I originally wrote and published an article with this theme back in 2012. Based on current events I felt it was time to revisit the subject. Once again, anti-Second Amendment groups are taking advantage of a tragedy to further their gun control agenda and attempt to take away the liberty of our citizens. The conversation is much larger than feelings, which are being manipulated by these groups who seek to chip away at our civil rights. Last week, even our nation’s President played party politics, calling for a reinstatement of the so-called Assault Weapon Ban. What’s more, there are currently no less than four amendments up for vote in the Senate this Monday to legislation that would in various ways, deny due process to Americans by instating a ban on the purchase of firearms by those on the “Terror Watch” and “No-Fly” lists. The very existence of such secret targets lists is Un-American and the notion that a person can be placed on a list without their knowledge and for unknown reasons, and with no way to ever get off of the list, is Orwellian. The Congress is the voice of the people and must gain control of this list making by the Executive branch. Until then, any attempts to expand their use must be stopped. But this move is endemic of an even larger issue. This article focuses on a relationship between commercial firearms industry and the ability to produce arms for National Defense and why the Second Amendment is the linchpin of that connection.
While these calls for additional firearms legislation are a direct threat our rights enumerated in the Constitution, they have other effects as well. A vibrant firearms industry, serving law-abiding citizens purchasing and responsibly using firearms results not only in innovation, but also a robust industrial base which can be called upon by our Nation in times of crisis. Since 9/11 all innovations in military firearms, whether targeting, accuracy, man-machine interface or lethality, have all been accomplished by industry.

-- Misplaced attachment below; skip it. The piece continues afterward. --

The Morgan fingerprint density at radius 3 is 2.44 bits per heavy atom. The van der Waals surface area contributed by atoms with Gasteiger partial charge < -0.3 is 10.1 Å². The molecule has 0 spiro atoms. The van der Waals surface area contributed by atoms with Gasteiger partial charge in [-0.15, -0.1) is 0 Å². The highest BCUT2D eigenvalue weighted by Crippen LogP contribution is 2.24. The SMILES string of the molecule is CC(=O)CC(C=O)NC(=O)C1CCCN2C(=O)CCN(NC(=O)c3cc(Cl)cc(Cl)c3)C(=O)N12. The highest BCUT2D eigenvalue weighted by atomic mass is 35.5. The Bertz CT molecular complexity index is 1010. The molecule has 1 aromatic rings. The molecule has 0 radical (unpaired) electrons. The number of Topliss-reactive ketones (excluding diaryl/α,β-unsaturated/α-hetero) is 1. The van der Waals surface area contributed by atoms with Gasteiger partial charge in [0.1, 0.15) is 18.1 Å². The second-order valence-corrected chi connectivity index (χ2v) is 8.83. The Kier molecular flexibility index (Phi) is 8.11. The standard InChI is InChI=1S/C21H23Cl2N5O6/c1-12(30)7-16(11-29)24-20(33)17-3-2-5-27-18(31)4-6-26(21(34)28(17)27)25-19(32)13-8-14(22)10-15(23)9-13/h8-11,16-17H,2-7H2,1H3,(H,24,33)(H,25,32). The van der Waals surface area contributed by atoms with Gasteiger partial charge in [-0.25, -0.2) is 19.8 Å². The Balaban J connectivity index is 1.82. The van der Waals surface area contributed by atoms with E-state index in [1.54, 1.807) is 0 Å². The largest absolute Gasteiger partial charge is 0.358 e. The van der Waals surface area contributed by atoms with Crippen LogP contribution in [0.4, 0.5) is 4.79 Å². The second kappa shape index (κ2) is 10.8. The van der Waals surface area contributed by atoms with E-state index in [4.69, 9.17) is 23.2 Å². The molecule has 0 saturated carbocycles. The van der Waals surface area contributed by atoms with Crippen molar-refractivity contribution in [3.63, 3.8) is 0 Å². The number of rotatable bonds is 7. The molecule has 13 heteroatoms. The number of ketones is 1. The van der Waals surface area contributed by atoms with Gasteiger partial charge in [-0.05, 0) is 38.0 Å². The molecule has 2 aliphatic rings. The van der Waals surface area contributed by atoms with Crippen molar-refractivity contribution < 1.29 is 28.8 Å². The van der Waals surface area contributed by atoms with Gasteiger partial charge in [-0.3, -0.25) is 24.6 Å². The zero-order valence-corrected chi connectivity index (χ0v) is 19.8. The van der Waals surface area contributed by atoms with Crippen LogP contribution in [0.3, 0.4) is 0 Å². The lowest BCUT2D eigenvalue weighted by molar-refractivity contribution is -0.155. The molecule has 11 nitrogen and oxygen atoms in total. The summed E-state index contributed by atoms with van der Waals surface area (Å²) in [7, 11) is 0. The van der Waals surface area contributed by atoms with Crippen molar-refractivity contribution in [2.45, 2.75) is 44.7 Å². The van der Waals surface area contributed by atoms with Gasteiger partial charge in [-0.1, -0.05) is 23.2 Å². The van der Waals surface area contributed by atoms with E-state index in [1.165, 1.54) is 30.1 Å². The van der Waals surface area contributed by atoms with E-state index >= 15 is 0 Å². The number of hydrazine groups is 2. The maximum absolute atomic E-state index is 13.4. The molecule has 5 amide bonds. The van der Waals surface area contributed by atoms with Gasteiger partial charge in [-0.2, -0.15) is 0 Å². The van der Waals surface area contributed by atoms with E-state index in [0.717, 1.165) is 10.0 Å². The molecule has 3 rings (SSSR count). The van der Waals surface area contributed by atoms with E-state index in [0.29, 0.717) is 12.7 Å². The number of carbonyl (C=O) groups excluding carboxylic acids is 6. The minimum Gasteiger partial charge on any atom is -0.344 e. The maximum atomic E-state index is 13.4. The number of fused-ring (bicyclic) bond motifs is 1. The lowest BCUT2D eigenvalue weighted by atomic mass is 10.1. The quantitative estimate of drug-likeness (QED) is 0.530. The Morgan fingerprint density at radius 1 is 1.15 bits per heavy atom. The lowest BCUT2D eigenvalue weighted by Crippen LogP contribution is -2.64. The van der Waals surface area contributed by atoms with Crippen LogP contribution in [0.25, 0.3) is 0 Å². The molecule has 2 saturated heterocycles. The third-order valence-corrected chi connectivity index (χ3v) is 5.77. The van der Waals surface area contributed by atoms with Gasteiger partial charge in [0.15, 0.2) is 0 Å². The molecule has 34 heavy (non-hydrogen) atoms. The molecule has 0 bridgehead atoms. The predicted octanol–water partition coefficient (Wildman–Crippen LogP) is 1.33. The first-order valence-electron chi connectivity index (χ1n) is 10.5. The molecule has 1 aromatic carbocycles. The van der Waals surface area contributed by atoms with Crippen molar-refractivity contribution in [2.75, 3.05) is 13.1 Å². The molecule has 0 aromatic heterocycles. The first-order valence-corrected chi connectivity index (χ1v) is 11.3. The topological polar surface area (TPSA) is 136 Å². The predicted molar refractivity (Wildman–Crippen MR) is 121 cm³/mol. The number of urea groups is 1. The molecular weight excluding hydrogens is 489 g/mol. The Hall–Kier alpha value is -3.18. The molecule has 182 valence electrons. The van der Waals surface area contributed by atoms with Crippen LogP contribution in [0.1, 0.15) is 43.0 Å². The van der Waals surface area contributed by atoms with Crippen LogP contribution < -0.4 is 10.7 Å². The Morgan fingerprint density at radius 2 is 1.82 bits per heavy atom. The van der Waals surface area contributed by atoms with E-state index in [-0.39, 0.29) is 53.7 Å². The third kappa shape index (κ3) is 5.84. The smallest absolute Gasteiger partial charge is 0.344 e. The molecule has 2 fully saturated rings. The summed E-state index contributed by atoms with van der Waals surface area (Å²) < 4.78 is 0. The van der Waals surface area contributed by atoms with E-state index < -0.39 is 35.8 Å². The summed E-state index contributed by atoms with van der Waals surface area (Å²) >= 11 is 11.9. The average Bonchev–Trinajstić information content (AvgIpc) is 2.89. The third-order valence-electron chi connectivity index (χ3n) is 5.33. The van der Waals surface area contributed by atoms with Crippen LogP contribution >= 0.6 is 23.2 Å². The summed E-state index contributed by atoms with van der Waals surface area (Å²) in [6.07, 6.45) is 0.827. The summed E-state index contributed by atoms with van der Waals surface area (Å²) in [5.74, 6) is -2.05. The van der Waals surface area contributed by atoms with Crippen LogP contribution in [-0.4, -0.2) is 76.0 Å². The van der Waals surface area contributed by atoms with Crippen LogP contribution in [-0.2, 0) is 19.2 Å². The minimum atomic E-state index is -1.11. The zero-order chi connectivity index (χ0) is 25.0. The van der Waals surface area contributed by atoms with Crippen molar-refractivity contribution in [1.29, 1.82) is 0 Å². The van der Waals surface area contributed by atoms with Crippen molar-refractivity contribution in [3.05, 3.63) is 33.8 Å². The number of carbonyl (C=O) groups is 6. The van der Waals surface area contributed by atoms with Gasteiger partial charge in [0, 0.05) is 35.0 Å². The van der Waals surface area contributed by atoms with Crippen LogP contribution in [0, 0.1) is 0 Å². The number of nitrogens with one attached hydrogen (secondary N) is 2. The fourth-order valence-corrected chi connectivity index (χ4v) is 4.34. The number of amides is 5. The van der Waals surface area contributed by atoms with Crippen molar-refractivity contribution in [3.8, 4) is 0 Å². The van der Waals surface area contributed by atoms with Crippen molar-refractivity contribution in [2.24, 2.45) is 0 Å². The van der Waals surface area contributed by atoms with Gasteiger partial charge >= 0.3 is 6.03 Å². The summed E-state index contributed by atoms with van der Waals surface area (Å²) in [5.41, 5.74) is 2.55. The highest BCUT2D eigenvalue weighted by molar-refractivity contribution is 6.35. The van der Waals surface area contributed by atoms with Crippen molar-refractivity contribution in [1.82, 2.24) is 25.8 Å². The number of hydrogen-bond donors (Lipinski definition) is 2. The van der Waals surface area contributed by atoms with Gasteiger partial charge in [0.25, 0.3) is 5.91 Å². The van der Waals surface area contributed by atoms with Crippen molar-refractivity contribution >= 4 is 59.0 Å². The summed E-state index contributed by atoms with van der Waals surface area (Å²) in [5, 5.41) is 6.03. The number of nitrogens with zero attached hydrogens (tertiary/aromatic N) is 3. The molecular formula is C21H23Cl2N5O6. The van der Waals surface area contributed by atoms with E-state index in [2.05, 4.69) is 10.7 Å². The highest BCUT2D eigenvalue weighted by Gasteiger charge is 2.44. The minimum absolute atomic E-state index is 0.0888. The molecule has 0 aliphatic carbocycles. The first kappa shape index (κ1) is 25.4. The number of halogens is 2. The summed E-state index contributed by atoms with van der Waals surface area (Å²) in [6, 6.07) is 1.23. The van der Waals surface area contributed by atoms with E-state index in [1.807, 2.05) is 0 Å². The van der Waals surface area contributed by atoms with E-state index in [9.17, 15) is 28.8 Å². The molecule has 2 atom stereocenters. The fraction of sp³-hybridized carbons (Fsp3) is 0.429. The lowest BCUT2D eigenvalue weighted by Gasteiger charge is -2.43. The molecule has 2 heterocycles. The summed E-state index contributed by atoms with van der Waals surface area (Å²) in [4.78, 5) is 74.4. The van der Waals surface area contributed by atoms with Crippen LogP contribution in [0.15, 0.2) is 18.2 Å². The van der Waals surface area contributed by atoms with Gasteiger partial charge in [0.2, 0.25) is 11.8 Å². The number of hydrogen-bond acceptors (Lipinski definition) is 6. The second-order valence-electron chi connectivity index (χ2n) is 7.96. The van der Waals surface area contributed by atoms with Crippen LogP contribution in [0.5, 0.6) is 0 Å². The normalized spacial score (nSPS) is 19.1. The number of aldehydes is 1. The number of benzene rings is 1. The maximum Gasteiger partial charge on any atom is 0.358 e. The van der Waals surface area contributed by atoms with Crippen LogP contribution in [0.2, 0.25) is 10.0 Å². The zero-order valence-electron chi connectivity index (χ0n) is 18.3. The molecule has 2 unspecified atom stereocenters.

Rarely do legislators consider the second and third order affects of laws. Only later, like ripples in a pond do these implications manifest themselves. Now, we can look at the AWB and its affects not only on crime, but also on national defense. Let’s not repeat mistakes of the past.
History has taught us that prohibition does not work. But, from 1994 until 2004 the American firearms industry suffered under a form of prohibition. The “Assault Weapons Ban” not only covered weapon features but also magazines over 10 rounds. This legislation did nothing to alter crime and, once lifted, did not result in any increased gun violence. Overall, it was useless legislation.
These very magazines and weapon features that were banned under the “Violent Crime Control and Law Enforcemenent Act of 1994” have been crucial to the US Department of Defense’s and our Allies small modernization as part of operations in Afghanistan and Iraq as well as globally against piracy, terror and general mayhem. During the 10-year period of the AWB, US businesses curtailed small arms innovation. The point of a business is to make money. When there is little market for a product (as was the case during the AWB), the business case is not there to service it. This was most definitely the situation with magazines for the M9 Beretta Handgun. Many who served early in the war will remember poorly produced high capacity magazines for that weapon. This is because there was no competition in the marketplace due to a lack of market. Rather, government contractors for that magazine were allowed to produce products that performed poorly on the battlefield since there was no competition. There was no innovation. A pistol magazine might seem inconsequential to some, but a pistol is a self-defense weapon. If the magazine fails, the pistol is useless. The same goes for sub-standard magazines for rifles. What good is an Infantryman if he can’t engage the enemy?
It has been more than a decade since the ban was lifted and an entire industry has grown and flourished, producing innovative solutions for both law-abiding citizens and our military alike. American troops are the best equipped in the world and other countries look to us for technical innovation in small arms. We must maintain that edge.
Contact your Congressional representation (switchboard 202-225-3121) and let them know how you feel about any proposed firearms legislation which would hurt our military’s warfighting capability. A strong Second Amendment fosters a robust American firearms industry which contributes directly to our National Defense.